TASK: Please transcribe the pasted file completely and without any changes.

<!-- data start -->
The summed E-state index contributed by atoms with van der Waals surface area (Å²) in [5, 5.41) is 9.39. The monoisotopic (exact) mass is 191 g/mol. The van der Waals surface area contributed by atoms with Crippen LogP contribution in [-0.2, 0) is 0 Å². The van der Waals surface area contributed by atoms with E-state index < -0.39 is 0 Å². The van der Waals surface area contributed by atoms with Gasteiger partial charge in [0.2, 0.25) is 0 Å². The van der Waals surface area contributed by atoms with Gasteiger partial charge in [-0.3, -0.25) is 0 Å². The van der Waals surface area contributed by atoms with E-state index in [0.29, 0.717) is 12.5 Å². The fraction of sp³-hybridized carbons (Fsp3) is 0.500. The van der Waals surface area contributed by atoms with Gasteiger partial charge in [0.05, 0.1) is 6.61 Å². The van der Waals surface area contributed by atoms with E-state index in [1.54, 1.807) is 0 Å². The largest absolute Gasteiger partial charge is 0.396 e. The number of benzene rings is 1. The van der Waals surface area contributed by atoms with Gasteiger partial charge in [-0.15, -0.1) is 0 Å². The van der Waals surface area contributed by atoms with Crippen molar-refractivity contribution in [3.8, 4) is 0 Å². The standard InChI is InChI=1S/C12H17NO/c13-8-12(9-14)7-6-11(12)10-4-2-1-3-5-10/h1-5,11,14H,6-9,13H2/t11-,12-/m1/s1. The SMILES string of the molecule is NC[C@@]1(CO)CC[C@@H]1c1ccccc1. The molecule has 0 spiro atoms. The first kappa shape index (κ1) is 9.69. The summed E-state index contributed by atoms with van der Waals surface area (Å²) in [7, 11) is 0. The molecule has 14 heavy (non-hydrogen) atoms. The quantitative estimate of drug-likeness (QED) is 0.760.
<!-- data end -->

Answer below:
The summed E-state index contributed by atoms with van der Waals surface area (Å²) in [5, 5.41) is 9.39. The monoisotopic (exact) mass is 191 g/mol. The van der Waals surface area contributed by atoms with Crippen LogP contribution in [-0.2, 0) is 0 Å². The van der Waals surface area contributed by atoms with E-state index < -0.39 is 0 Å². The van der Waals surface area contributed by atoms with Gasteiger partial charge in [0.2, 0.25) is 0 Å². The van der Waals surface area contributed by atoms with Gasteiger partial charge in [-0.3, -0.25) is 0 Å². The van der Waals surface area contributed by atoms with E-state index in [0.29, 0.717) is 12.5 Å². The fraction of sp³-hybridized carbons (Fsp3) is 0.500. The van der Waals surface area contributed by atoms with Gasteiger partial charge in [0.05, 0.1) is 6.61 Å². The van der Waals surface area contributed by atoms with E-state index in [1.54, 1.807) is 0 Å². The largest absolute Gasteiger partial charge is 0.396 e. The number of benzene rings is 1. The van der Waals surface area contributed by atoms with Gasteiger partial charge in [-0.15, -0.1) is 0 Å². The van der Waals surface area contributed by atoms with Crippen molar-refractivity contribution in [3.8, 4) is 0 Å². The standard InChI is InChI=1S/C12H17NO/c13-8-12(9-14)7-6-11(12)10-4-2-1-3-5-10/h1-5,11,14H,6-9,13H2/t11-,12-/m1/s1. The SMILES string of the molecule is NC[C@@]1(CO)CC[C@@H]1c1ccccc1. The molecule has 0 spiro atoms. The first kappa shape index (κ1) is 9.69. The summed E-state index contributed by atoms with van der Waals surface area (Å²) in [7, 11) is 0. The molecule has 14 heavy (non-hydrogen) atoms. The quantitative estimate of drug-likeness (QED) is 0.760.